Every business needs an excellent customer experience. And this means more than just great service; it also means having the right team in place to support customers before, during, and after their purchase. That’s why you need all five essential departments for small business success.

Photo by Sebastian Voortman from Pexels


Every department—IT, accounting, marketing, human resources (HR), and operations—plays a role in building customer relationships that will create a return on investment (ROI) for your business. 


This Is Why You Need These Departments:


Information Technology

Small business owners need to make sure they have a robust IT solution. The first step should be building out the company’s website. This includes choosing a content management system, buying products through various online marketplaces, and linking everything together with one secure network hub.

This small business owner needs to hire an IT guru who can handle all of the technical aspects for them. Then, once the website is up and running, this person has to set it up so that email reaches employees no matter where they are in the world—and at multiple times throughout the day if necessary. 

Small businesses also need monitoring systems so that websites are always available for customers no matter what time of day it is or how many millions of people are trying to access the site at once.

Even if a business doesn’t have a dedicated IT employee, any small business owner still needs to be on top of what’s going on with their company’s website and their employees’ email accounts.



In order for a business to succeed, it has to have some sort of centralized accounting program that all employees can use to access financial information whenever they need it. The most widely used bookkeeping software is QuickBooks, though there are a number of other options as well. 

Information about purchases, inventory levels, and revenue should all be readily available through this system so that small business owners can make quick decisions without having to wait around for multiple reports or put in hours doing math by hand.

This company owner is going to need an accountant who knows QuickBooks inside and out. They should be able to handle anything that comes up in a conversation about the financial status of the business. Even if this small business owner wants to do most of the accounting work on their own, they’re still going to need someone with expertise when tax time rolls around.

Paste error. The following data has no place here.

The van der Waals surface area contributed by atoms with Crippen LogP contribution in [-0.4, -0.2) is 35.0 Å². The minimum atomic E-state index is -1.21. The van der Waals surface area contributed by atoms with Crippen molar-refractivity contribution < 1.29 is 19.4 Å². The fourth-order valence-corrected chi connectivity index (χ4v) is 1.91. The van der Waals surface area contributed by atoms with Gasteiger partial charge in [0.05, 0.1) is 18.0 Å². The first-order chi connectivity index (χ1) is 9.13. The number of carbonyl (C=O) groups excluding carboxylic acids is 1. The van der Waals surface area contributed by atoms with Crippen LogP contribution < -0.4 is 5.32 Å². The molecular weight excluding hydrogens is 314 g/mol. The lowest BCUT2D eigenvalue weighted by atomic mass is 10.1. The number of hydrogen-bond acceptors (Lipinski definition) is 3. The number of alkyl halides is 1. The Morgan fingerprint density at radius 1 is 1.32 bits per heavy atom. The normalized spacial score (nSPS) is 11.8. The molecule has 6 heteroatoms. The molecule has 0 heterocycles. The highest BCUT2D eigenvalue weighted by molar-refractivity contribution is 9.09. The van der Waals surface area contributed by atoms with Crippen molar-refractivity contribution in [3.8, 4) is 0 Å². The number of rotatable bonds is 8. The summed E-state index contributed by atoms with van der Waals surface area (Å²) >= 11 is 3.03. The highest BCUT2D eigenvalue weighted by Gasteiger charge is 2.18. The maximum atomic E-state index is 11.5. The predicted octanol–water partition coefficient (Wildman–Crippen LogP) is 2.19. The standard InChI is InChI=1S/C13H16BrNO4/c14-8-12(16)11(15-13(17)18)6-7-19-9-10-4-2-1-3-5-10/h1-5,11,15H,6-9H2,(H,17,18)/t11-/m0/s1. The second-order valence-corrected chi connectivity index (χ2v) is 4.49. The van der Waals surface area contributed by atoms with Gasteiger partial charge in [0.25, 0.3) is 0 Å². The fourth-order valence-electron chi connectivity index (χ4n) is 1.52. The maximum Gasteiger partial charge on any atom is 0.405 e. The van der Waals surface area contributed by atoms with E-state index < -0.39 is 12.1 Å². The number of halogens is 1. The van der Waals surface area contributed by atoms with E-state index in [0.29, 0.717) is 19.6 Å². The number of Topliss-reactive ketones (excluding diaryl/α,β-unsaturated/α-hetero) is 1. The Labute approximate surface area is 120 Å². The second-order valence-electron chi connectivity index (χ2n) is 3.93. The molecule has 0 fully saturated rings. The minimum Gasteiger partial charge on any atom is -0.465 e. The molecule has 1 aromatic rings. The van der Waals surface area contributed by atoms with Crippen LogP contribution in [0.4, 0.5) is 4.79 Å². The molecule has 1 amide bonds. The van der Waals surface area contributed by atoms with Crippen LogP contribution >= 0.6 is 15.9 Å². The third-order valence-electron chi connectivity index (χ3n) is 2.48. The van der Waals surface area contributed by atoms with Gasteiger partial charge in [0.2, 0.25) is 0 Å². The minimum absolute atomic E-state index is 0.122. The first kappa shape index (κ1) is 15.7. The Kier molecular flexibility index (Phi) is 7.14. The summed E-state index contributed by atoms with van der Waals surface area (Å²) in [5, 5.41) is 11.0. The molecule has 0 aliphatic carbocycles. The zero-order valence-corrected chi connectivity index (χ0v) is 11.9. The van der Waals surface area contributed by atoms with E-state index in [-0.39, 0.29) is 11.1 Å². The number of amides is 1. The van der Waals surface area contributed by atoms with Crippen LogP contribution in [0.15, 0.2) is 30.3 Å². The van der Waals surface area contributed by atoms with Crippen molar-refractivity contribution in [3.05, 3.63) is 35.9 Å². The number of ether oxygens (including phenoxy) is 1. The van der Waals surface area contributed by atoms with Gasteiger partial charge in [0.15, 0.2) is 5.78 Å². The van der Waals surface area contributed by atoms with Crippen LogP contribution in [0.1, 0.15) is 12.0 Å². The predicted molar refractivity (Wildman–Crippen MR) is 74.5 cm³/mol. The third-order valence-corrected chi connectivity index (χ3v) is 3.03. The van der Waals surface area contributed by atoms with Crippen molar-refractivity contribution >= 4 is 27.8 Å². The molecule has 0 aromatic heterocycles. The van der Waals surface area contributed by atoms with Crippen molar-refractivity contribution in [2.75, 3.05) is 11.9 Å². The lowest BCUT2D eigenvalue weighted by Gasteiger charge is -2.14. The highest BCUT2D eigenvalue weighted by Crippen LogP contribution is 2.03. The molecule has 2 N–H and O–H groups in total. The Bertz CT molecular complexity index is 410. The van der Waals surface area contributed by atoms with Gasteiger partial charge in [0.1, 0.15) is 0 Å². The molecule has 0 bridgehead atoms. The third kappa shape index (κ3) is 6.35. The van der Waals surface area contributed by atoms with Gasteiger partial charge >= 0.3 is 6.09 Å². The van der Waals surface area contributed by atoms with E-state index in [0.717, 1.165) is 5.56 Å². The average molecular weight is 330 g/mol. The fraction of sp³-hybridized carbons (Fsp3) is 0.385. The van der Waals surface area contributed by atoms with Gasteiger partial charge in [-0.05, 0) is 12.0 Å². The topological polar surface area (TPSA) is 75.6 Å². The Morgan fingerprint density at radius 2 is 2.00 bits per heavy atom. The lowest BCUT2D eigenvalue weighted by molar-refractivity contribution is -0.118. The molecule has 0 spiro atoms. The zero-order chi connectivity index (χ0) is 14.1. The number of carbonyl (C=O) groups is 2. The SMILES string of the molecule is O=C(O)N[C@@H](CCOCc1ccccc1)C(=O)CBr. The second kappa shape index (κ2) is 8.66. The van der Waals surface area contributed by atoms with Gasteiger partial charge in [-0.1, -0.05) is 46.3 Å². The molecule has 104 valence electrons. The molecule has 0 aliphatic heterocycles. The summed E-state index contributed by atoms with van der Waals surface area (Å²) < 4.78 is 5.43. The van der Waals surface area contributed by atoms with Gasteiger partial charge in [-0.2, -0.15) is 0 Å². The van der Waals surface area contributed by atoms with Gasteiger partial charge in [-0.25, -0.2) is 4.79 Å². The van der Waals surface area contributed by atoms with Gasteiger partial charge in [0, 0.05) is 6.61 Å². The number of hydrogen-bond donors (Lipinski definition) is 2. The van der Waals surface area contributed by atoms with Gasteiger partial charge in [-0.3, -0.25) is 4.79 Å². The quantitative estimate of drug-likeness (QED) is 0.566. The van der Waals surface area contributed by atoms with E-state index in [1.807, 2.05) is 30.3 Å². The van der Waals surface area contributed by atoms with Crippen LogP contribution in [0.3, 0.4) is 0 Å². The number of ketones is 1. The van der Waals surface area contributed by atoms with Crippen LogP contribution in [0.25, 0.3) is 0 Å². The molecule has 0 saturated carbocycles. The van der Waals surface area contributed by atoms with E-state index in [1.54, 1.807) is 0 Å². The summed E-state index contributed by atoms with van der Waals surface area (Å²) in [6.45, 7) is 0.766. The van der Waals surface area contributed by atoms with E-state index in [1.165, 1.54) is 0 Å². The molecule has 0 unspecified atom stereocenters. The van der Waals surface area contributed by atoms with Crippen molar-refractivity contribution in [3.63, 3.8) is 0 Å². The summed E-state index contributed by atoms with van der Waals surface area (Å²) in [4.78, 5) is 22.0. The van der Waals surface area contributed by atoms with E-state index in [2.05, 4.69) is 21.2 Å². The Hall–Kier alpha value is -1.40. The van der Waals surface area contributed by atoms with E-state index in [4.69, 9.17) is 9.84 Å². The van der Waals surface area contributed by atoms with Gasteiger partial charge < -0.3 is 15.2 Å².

The hardest part of marketing a small business is figuring out where people are looking for services like theirs. This information will dictate everything from website design to product placement in stores or restaurants. 

However, small businesses can learn what media outlets are being used by their target market through basic research on Google Analytics, Adwords, Facebook adverts, and Twitter posts—then put ads in front of those people at the right time.

Small businesses need to do more than just advertise their products, though; they also have to make sure potential customers know about them. So small business owners should be handing out flyers at local events, talking to managers of retail spaces that might want to carry their company’s products, and buying banner space on prominent websites.

All said and done; small businesses also need a marketing department for digital outreach efforts. For example, they can post information about new product lines or events on Facebook, Twitter, and Instagram accounts—and leave it up to their IT department to keep those pages secure from hackers.


Human Resources

When you’re hiring employees for a small business, you’re not only bringing someone new into the fold whom you’ll have to get acquainted with but also someone who will be working closely with your business’s other employees. Therefore, you want to make sure they’re capable of doing their job correctly and that they’ll be professional.

This company owner has no clue what is involved in hiring employees, so they’re going to need an HR assistant on hand every time they bring someone new onboard. That means helping them draft employment contracts and paychecks for all new workers, setting up benefits packages or insurance plans, assisting with any disciplinary procedures that arise, and making the employee feel comfortable in the office.



There’s a lot of grunt work involved in making sure a business is running smoothly from day to day. For example, you have to make sure the cleaning crew comes by every week, that your office space stays tidy and that all equipment is working properly—or at least has a backup ready to go in case it breaks down.

Operations also cover getting the word out about products or services, keeping track of inventory levels, and allocating resources where they’re needed most. 

The bottom line here is that you need someone who can keep an eye on everything going on at the business, so you don’t have to spend all your time worrying about what’s happening back home. 

In this instance, this company owner doesn’t have the experience necessary to hire people for any other roles, so they’re just going to have the staff keep an eye on operations.


P.S. This post contains affiliate links.

%d bloggers like this: